Many have talked about the cycle of violence. Often the cycle discussed is the one that shows how violence can continue in a relationship. The idea is this – violence is but one part of the relationship, often one of the smallest parts that have the biggest impact. (I’m going to use the pronoun “he” for the perpetrator and “she” for the victim for simplicity sake. I fully recognize there are situations where the abuser is a woman against a man or when the couple is of the same sex.) The cycle of violence begins when the man abuses the woman in some way. After the abuse, she is upset and scared, maybe angry, and considers leaving. The cycle continues with the man begging for forgiveness, promising to never do it again. Often there are statements about losing control because he loves her so much. They enter into the honeymoon period where everything is good – maybe even great. The honeymoon period only lasts so long. She begins to feel the tension in the air between them and senses his growing anger. She might even try to avoid it by being who she thinks he wants her to be. Unfortunately, the explosion is unavoidable and a new round of violence occurs. The cycle repeats and repeats and repeats until something finally stops it. It could be an arrest, a death, or some other deviation.

There is another cycle of violence that often gets overlooked. This is the steady increase in frequency and severity of violence over the course of the relationship. What people often fail to realize is abusers do not typically walk up and punch their dates in the face on their first outing. If these women were punched on day one, most would immediately get out and never speak to the jerks again. It is much more insidious than that. Most violent relationships I have heard about start out fairly typically. The couple date and enjoy each other’s company. Often the man is overly attentive which can be flattering. He wants to spend all of his time with her and becomes overly concerned with where she is when they are not together and, more importantly, who she is with. He gradually becomes more and more controlling, discouraging her from spending time with her friends and family. Before she knows what is happening, she is isolated from everyone else but her boyfriend or husband.

Somewhere within this time, he begins to get physical. This usually starts out mildly, with a shove or a slap. This is quickly followed by an apology and promises to never do it again. He may even blame his strong feelings for her as the reason for his behavior. (i.e., “I just love you so much I can’t control myself.”) The next time he becomes angry, it isn’t a slap or a shove, but a punch or restraint. This process continues to escalate over the course of the relationship until he is arrested, she somehow gets away, or she is killed. If she or the man is famous, they might end up on a video shown on TMZ. If not, it will be a little known story in their local paper.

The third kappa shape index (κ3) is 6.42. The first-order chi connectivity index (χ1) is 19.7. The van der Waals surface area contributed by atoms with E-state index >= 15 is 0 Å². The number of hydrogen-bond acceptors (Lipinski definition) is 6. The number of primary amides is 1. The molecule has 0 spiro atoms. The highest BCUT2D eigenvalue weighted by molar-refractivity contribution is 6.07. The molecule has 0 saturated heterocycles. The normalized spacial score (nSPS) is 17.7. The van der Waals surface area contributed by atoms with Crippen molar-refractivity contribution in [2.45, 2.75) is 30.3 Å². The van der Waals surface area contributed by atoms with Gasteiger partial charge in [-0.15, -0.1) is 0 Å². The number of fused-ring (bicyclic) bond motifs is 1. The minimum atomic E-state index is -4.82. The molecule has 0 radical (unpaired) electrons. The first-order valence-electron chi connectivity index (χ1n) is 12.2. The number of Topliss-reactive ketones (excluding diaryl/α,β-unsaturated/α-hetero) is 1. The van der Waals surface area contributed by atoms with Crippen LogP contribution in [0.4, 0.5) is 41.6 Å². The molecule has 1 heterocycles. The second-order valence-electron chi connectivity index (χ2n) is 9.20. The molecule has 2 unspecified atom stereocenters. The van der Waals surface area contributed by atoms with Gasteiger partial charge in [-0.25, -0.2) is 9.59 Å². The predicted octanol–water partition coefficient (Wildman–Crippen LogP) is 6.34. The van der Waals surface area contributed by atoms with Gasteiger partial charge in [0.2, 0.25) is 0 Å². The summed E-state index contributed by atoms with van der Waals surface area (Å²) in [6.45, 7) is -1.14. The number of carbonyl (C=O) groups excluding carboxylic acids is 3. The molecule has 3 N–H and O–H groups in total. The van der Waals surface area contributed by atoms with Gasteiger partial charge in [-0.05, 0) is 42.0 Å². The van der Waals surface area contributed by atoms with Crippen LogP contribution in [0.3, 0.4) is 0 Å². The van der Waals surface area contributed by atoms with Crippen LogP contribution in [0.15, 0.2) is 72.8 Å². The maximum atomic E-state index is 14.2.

I am fortunate enough never to have been struck by a boyfriend, but I did have a male friend in high school slap me across the face in the heat of an argument. I don’t even remember what we were fighting about, but he kept telling me to, “Shut up” and I wouldn’t. (If you had known me back then, you would not have been surprised – I had little restraint in those days). So, he slapped me. Hard. I was absolutely shocked. I backed out and left his house. I was so surprised I didn’t know what to do. I went home and lead life as normal. I came up with an excuse for the small cut on my lip (cat scratched me) and went to bed. The next morning, I went to school. I did the same the day after that. He was not at school either day. The second day, I went to work after school and was closing the store (alone) and there he was. I am not going to lie, I was scared. He apologized. He cried. He thanked me for not telling anyone. I just wanted him to leave. He did. Strange thing is I have no idea what happened to him after that. I do not remember him every being at school again and have no idea what happened to him.

You may ask why I am telling you all of this. I’m telling you because I want you to pay attention to the warning signs. If you are in a relationship with someone who wants you all to himself – be watchful. If he doesn’t want you to have any friends (typically because they are all “bitches” or “whores”) – be careful. If he lays a hand on you when angry (no matter what you may have said or done first) – get out. You deserve someone who treats you with kindness and respect. If he doesn’t, he isn’t good enough for you.